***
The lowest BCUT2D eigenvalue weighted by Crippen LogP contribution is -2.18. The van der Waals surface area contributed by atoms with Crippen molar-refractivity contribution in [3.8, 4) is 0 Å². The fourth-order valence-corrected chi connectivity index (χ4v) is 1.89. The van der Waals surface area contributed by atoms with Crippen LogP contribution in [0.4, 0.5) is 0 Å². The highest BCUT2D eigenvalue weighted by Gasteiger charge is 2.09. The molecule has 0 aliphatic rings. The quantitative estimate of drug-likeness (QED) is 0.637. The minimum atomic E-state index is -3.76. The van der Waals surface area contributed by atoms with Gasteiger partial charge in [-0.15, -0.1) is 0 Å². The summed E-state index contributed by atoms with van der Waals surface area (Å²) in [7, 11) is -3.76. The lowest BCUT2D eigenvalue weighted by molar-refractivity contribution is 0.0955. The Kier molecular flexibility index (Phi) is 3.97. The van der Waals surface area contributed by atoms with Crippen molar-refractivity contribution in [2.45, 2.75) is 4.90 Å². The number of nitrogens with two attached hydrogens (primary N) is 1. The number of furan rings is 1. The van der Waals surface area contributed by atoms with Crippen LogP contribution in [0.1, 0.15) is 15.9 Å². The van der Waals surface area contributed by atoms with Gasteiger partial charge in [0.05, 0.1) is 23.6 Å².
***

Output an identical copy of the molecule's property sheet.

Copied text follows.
The lowest BCUT2D eigenvalue weighted by Crippen LogP contribution is -2.18. The van der Waals surface area contributed by atoms with Crippen molar-refractivity contribution in [3.8, 4) is 0 Å². The fourth-order valence-corrected chi connectivity index (χ4v) is 1.89. The van der Waals surface area contributed by atoms with Crippen LogP contribution in [0.4, 0.5) is 0 Å². The highest BCUT2D eigenvalue weighted by Gasteiger charge is 2.09. The molecule has 0 aliphatic rings. The quantitative estimate of drug-likeness (QED) is 0.637. The minimum atomic E-state index is -3.76. The van der Waals surface area contributed by atoms with Gasteiger partial charge in [-0.15, -0.1) is 0 Å². The summed E-state index contributed by atoms with van der Waals surface area (Å²) in [7, 11) is -3.76. The lowest BCUT2D eigenvalue weighted by molar-refractivity contribution is 0.0955. The Kier molecular flexibility index (Phi) is 3.97. The van der Waals surface area contributed by atoms with Crippen molar-refractivity contribution in [2.45, 2.75) is 4.90 Å². The number of nitrogens with two attached hydrogens (primary N) is 1. The number of furan rings is 1. The van der Waals surface area contributed by atoms with Crippen LogP contribution in [0.1, 0.15) is 15.9 Å². The van der Waals surface area contributed by atoms with Gasteiger partial charge in [0.05, 0.1) is 23.6 Å².